I call myself a professional geek. I am quite proud to say that. Yet, oddly, I can remember when geek was an insulting term and not the definition–bordering–on–compliment it is today.
Or in short, I remember the 80s. If you don't, you're actually missing quite a lot, but I digress.
Now, being an old geek, I remember when the term was basically insulting, sort of a version of "egghead" and implying a kind of pathology or maladjustment. I remember when it was virtually the same as "nerd".
You're not normal.
OK, technically none of us are normal. Normal is a statistical concept, and if you meet anyone who is actually "normal" then they're pretty abnormal. Normal is for math and stats, averages and estimates. It's not for people because we're usually all not normal.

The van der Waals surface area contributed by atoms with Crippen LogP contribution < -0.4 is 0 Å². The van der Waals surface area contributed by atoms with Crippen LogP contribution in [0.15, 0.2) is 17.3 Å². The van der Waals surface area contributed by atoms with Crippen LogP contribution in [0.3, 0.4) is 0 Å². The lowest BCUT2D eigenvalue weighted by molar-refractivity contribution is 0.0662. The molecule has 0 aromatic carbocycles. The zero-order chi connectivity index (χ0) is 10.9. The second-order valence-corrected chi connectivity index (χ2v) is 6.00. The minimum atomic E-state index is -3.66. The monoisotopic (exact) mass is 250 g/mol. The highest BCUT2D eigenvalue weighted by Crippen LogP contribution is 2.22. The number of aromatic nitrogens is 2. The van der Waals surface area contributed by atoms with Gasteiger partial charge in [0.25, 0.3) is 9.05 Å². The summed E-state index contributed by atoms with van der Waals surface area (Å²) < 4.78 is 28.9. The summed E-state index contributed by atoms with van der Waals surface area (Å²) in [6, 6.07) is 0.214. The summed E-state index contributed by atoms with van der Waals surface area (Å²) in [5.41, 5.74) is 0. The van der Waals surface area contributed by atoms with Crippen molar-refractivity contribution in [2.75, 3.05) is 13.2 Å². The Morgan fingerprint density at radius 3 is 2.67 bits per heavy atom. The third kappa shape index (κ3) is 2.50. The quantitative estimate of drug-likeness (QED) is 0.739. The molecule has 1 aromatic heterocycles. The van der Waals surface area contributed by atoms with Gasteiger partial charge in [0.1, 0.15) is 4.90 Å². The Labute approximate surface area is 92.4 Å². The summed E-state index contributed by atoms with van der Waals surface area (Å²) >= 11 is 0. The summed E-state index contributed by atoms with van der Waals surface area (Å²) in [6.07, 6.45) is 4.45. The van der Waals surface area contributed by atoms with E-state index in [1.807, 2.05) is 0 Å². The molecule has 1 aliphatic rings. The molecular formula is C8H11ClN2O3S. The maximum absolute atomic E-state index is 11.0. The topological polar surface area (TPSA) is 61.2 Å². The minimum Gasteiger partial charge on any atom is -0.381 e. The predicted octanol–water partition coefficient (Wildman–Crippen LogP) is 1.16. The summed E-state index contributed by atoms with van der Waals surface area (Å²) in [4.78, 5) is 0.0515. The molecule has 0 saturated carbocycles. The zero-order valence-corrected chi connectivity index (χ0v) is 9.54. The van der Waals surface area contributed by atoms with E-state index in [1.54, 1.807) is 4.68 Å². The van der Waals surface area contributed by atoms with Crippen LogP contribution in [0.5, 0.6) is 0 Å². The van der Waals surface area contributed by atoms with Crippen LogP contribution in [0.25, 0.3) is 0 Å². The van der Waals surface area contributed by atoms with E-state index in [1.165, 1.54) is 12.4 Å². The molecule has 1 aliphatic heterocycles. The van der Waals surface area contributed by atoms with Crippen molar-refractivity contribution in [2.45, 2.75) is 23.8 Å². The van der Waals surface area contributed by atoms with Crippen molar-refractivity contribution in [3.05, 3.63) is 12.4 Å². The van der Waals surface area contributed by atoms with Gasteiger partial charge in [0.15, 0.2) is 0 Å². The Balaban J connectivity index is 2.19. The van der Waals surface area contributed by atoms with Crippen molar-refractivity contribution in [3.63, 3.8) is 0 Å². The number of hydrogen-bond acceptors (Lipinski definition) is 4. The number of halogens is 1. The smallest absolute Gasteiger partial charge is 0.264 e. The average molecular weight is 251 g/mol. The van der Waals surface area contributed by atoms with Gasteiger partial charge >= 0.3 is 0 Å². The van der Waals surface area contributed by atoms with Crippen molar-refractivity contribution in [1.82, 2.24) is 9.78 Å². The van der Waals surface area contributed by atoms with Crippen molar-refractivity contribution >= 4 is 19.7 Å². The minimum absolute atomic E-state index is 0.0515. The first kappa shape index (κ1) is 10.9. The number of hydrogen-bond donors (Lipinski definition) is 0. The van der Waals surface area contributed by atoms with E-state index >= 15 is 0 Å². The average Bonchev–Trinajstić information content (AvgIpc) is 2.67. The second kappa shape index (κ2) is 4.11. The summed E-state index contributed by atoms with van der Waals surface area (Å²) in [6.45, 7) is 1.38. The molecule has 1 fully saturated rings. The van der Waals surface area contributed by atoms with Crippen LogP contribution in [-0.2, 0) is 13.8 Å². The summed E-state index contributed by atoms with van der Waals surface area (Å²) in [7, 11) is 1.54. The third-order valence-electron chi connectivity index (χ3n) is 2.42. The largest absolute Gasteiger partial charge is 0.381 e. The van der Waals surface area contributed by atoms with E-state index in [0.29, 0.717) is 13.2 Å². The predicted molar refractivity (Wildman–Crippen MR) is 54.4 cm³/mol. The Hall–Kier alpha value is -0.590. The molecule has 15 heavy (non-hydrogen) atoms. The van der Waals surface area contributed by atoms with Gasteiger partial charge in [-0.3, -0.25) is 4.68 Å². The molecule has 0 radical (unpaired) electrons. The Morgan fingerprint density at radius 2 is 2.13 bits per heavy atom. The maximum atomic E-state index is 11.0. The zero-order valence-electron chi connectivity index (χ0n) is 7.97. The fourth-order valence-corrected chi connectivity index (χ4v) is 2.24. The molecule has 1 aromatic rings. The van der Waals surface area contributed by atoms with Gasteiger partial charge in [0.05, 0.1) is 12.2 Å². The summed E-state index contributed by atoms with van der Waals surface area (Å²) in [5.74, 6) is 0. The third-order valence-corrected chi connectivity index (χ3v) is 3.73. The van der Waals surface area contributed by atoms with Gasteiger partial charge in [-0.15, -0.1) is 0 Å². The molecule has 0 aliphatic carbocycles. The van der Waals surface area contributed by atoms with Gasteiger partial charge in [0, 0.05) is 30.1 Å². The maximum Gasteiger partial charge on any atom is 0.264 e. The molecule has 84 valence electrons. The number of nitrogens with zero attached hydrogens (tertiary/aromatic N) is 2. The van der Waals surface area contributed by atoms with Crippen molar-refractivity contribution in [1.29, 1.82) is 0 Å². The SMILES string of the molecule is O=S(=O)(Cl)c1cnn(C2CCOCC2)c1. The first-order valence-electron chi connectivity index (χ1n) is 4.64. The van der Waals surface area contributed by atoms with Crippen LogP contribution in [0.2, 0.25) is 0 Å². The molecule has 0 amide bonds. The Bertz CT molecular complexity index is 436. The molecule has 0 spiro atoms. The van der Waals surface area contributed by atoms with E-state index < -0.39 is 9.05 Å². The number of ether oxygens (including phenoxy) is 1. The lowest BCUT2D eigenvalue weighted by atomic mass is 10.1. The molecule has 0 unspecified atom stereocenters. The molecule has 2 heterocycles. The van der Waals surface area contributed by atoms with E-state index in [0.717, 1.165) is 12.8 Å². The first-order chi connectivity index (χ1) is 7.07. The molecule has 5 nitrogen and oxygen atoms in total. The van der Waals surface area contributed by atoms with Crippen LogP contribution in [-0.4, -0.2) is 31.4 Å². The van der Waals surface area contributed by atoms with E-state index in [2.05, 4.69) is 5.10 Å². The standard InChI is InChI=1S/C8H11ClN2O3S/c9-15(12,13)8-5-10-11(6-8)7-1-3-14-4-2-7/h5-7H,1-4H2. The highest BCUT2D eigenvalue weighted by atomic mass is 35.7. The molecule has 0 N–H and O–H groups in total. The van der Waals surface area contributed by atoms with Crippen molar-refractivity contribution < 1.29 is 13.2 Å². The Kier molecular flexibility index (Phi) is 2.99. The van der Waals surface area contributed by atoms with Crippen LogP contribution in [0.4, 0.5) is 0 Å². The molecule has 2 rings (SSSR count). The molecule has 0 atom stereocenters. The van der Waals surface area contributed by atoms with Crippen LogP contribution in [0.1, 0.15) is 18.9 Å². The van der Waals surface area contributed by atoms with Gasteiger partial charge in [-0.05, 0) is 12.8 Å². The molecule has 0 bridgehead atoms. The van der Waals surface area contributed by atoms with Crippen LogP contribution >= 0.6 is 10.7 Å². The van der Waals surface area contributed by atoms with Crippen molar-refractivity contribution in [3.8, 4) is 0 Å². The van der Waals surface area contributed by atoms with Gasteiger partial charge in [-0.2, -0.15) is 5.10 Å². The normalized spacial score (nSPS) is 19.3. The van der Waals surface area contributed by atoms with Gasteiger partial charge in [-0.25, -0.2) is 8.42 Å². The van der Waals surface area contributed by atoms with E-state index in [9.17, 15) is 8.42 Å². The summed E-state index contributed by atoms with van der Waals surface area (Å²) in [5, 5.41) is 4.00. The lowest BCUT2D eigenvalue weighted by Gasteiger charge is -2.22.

In fact, if you think of it, abnormality is great. Abnormally strong, abnormally smart, abnormally creative – those are powers, abilities, gifts we can use. You're probably better at something than a lot of other people you know, and you feel pretty good about that.
If you're a geek, and you're reading this so you probably are, I bet you have a lot of abnormalities.
Good. Because they're your strength.
I want you to look at what makes you different, odd, weird, statistically out there and ask yourself what is a strength or can be. Your ability to draw well is abnormal. Your ability to focus obsessively on cosplay is abnormal. Your ability to memorize sports statistics better than most people is abnormal.
All of this abnormality is, in many cases, being pretty damn good at something or damn dedicated to something – or both. It's a strength, a power.
So revel in your abnormality. Identify it and celebrate it. Accept it and enjoy it.
Then? Figure out how to use it in your career. Because what sets you apart is what you can build on to make a good, productive, and satisfying career.
– Steven Savage